Day 47 – 47.5 km (total – 1010.1 km)

Enough is not simply about being satisfied with what we have, it’s about feeling the fullness of the partial. - Irwin Kula

Although I still have 6500 odd to go, I celebrate the partial of my first 1000 kilometres today!

When I first moved to Haliburton to work at YMCA Wanakita, this burly, giant guy picked me up from the bus station to welcome me to my new job at the outdoor centre.  His name was Matty and he ended up being my roommate for the next couple of seasons.  He also became a good friend (even though he’s a Habs fan!).  And he’s a good friend with Sarah as well, so we’ve had some fun times over the past decade.  He has lived up in the Yukon for the last couple of years and this morning, he sent us this email that I thought I’d share.  Thanks Matty!

“So I found myself sitting in the local community centre last night, with about 35 other individuals, to discuss wildlife conservation and management in the Yukon. The participants were all local folks, mostly trappers and outfitters and First Nations. The meeting was called to gather input from the public and similar meetings are happening in every community in the Territory to hear what people have to say. Now, to set the stage. Picture a shuffle board on one side of the room, a piano in the corner, and a large U-shaped table in the room with all the attendees seated around the outside. A large plaque hangs on the wall indicating when the community centre was established. The local outfitter’s wife baked about a dozen pies, and they were on a table on the side, waiting patiently beside a large tub of vanilla ice cream.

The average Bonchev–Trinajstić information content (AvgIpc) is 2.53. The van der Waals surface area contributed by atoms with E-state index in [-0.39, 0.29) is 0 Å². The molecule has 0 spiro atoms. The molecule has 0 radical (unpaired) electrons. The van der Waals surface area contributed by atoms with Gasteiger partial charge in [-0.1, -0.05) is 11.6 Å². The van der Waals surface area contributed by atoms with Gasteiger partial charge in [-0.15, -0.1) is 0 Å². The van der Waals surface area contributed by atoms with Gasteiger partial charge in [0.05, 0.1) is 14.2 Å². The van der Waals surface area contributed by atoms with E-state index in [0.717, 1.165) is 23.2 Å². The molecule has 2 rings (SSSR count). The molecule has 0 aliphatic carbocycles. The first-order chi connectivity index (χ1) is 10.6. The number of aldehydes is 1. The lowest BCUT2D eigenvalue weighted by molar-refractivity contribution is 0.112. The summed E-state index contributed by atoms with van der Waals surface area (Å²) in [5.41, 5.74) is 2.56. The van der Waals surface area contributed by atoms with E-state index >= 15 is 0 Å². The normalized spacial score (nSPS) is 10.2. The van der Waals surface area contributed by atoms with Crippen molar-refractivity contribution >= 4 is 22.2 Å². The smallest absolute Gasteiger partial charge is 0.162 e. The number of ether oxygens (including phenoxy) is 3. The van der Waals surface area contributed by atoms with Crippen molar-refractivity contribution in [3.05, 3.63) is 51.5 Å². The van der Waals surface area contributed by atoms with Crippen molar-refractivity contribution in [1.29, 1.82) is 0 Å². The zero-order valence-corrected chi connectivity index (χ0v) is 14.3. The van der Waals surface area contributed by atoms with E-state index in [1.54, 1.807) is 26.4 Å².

Hiking Cape Chignecto back in the day!

Hiking Cape Chignecto back in the day!

The meeting got underway with an introduction by the facilitator, a guy I’ve worked with in the past who is very good at listening and making everyone feel welcome and at ease. The conversation started in immediately with incentives for trappers, because it currently isn’t worth their while. Consensus was that there are too many predators, which means not enough moose for local people to harvest. That has been the main topic in all the meetings held to date. After much input from attendees, and deliberations about extended seasons, costs of trapping, the high intelligence of wolves and their intricate social behaviours, an elder spoke. He spoke very softly, you could’ve heard a pin drop for sure. Everyone leaned in to listen. He was wearing a large cowboy hat, had a weathered face, and I would not have wagered a guess on his age, because his face was timeless. He said “People just don’t get out on the land as much as they used to.” Case closed. This was immediately followed up with a comment from across the room, “Trapping just can’t compete with Nintendo and Playstation”. I immediately thought of you guys and your adventure and your challenges and the immensity of your task and the enormity of your vision really hit home.”

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